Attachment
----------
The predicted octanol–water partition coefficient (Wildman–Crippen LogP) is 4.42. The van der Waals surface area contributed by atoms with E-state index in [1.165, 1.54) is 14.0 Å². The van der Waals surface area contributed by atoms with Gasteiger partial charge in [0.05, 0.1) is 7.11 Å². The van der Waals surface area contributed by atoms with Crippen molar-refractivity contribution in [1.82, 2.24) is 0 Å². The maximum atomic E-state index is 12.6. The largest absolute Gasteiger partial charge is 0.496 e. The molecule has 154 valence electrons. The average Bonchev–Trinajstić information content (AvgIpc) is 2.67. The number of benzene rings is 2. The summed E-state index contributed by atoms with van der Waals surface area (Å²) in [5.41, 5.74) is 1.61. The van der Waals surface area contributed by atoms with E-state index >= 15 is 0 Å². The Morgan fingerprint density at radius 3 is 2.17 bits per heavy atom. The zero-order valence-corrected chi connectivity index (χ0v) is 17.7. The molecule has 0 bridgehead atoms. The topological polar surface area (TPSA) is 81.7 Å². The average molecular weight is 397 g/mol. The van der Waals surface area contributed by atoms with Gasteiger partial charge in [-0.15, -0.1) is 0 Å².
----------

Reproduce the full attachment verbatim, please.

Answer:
The predicted octanol–water partition coefficient (Wildman–Crippen LogP) is 4.42. The van der Waals surface area contributed by atoms with E-state index in [1.165, 1.54) is 14.0 Å². The van der Waals surface area contributed by atoms with Gasteiger partial charge in [0.05, 0.1) is 7.11 Å². The van der Waals surface area contributed by atoms with Crippen molar-refractivity contribution in [1.82, 2.24) is 0 Å². The maximum atomic E-state index is 12.6. The largest absolute Gasteiger partial charge is 0.496 e. The molecule has 154 valence electrons. The average Bonchev–Trinajstić information content (AvgIpc) is 2.67. The number of benzene rings is 2. The summed E-state index contributed by atoms with van der Waals surface area (Å²) in [5.41, 5.74) is 1.61. The van der Waals surface area contributed by atoms with E-state index >= 15 is 0 Å². The Morgan fingerprint density at radius 3 is 2.17 bits per heavy atom. The zero-order valence-corrected chi connectivity index (χ0v) is 17.7. The molecule has 0 bridgehead atoms. The topological polar surface area (TPSA) is 81.7 Å². The average molecular weight is 397 g/mol. The van der Waals surface area contributed by atoms with Gasteiger partial charge in [-0.15, -0.1) is 0 Å².